September 17th, 2019


Governor Tom Salmon

PHOTO: Thomas Salmon.jpg



 Thomas Salmon


The Democrats were able to recapture the governorship in 1972 under Thomas Salmon, a Rockingham attorney. He was no doubt helped by a blood-letting Republican primary fight between victor Fred Hackett and James Jeffords. Salmon continued the environmental work begun by Davis; one of his main themes was to slow development and keep “Vermont for Vermonters.”


Perhaps Salmon’s greatest accomplishment was his property tax relief program. In his farewell address to the 1977 Vermont General Assembly, Salmon said, “By our decision in 1973 to commit state revenue sharing money and land gains tax money to refund to local taxpayers on income criteria, we have made the most regressive tax in the country, the local property tax, more progressive.”


Salmon was also remembered for his fiscal conservatism during the recession in the mid-seventies in Vermont. In 1980, “The Vermont Business World” wrote, “Thomas Salmon campaigned as a liberal in the 1972 election but economic conditions forced him to preside over a large decline in real estate expenditures. If statistics alone were used to measure political sentiment, he would go down in the books as the most conservative governor in modern Vermont history.”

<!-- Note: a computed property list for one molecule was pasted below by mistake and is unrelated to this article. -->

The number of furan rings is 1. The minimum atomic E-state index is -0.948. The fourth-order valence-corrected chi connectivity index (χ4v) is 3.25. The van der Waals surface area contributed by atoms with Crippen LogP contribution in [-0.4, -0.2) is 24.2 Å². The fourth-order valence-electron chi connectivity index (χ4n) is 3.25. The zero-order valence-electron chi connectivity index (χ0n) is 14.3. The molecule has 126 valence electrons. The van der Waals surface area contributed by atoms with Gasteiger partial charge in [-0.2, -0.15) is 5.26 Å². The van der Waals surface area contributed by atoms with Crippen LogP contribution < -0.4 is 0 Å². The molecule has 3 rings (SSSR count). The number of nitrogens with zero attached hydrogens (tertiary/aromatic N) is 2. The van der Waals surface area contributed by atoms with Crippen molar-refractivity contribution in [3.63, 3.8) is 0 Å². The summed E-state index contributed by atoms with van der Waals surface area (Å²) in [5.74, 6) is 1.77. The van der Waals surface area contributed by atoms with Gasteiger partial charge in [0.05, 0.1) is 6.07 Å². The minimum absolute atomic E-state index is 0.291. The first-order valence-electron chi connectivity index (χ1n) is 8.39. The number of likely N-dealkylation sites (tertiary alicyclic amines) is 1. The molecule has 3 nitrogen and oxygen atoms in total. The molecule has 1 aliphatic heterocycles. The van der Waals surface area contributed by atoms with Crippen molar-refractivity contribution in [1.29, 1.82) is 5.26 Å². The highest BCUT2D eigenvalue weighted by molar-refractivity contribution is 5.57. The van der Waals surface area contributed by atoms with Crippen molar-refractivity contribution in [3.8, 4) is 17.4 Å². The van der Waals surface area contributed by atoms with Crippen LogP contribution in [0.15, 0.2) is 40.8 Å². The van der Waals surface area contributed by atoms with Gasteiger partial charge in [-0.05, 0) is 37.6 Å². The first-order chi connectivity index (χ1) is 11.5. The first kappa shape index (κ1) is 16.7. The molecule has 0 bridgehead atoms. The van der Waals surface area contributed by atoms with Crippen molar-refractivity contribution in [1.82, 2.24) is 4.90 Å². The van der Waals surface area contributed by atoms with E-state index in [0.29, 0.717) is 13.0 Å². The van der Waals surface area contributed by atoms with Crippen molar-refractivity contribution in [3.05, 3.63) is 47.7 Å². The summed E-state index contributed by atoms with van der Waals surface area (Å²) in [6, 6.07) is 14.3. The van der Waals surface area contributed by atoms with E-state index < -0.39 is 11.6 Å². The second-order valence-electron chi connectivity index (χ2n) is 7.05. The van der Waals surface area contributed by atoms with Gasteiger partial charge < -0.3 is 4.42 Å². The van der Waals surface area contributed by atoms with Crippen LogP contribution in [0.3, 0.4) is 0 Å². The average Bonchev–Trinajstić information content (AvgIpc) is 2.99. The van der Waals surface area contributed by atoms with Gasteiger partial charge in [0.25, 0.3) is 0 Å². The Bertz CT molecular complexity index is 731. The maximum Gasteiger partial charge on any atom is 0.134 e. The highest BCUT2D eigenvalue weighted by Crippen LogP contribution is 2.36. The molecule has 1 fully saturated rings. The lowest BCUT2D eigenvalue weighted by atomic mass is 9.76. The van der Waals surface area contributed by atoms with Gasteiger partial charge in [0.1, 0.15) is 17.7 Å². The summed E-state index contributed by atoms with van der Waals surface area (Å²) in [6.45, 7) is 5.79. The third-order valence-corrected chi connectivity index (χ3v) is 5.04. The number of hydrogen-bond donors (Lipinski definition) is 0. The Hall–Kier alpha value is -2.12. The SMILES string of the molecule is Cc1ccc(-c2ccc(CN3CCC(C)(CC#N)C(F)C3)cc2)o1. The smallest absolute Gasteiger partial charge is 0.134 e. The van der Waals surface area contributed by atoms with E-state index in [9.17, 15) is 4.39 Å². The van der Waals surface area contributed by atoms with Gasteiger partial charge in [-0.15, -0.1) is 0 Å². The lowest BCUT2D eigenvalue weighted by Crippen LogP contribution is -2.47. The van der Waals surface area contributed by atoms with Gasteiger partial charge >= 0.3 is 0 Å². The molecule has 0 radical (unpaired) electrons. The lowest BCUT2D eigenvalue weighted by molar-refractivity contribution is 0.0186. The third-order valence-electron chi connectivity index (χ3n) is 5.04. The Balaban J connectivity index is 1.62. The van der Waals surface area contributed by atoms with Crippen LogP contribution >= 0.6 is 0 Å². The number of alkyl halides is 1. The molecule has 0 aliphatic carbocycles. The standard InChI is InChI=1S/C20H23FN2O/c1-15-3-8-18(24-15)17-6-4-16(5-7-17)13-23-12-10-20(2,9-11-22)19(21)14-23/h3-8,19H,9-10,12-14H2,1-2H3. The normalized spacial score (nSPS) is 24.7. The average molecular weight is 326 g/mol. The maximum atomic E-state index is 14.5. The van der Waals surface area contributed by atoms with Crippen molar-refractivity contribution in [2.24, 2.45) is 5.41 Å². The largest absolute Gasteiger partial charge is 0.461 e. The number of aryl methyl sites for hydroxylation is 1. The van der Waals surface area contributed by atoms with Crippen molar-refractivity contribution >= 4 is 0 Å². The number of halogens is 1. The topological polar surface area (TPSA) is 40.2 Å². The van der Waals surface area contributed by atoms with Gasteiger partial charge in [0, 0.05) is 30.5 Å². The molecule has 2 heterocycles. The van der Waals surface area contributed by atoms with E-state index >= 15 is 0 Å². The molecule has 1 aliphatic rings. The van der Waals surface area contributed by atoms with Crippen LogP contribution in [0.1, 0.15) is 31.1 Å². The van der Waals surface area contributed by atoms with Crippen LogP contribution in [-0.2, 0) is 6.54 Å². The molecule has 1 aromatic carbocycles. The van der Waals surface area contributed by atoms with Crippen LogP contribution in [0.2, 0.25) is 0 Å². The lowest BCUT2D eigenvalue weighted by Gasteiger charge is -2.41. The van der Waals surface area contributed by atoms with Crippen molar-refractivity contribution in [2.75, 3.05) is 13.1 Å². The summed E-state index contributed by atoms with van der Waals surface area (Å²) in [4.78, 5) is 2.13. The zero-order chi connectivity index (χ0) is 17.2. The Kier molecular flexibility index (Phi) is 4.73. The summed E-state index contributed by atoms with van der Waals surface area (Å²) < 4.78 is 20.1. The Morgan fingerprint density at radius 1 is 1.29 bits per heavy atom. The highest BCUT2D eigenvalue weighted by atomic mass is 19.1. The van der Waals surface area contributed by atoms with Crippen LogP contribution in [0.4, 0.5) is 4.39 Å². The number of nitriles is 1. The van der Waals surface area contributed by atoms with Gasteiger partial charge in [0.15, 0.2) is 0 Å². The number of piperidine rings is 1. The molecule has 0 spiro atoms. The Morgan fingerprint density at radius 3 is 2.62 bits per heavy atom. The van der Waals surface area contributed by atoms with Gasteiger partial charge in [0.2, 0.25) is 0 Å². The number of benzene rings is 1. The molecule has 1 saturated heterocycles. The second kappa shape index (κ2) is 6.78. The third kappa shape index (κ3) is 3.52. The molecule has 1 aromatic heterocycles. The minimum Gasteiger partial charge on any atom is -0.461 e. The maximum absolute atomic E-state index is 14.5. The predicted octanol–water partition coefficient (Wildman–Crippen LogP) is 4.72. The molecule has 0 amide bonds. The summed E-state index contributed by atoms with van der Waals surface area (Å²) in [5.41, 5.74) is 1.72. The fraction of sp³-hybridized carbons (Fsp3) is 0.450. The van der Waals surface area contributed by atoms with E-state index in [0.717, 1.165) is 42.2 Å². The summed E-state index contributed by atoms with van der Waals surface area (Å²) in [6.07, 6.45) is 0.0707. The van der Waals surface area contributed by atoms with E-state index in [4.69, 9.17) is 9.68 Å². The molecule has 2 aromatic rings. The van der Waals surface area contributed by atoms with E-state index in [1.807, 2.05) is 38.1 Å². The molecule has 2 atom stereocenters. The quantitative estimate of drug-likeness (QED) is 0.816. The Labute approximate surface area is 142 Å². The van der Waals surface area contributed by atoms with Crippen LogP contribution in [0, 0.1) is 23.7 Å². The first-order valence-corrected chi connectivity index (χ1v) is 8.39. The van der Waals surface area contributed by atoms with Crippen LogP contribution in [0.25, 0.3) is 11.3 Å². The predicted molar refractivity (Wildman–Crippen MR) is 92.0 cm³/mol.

Salmon was a popular governor, and he could well have received the Democratic nomination for the United States Senate seat vacated by George Aiken in 1974. But Salmon said he had more work to do in Vermont.


Salmon ran again for the governorship in 1974, winning handily over Walter “Peanut” Kennedy, of Chelsea, and waited until 1976 for his shot at the Senate seat held by incumbent Robert Stafford. (Stafford, governor from 1958-1961, had been elected senator upon Winston Prouty’s death in 1971.) Stafford defeated Salmon in a hard-fought campaign, dashing the Democrats’ hopes for winning both Senate seats.


Senator Bill Doyle serves on the Senate Education Committee and Senate Economic Affairs Committee, and is the Senate Assistant Minority Leader. He teaches government history at Johnson State College. He can be reached at 186 Murray Road, Montpelier, VT 05602; e-mail wdoyle@leg.state.vt.us; or call 223-2851.

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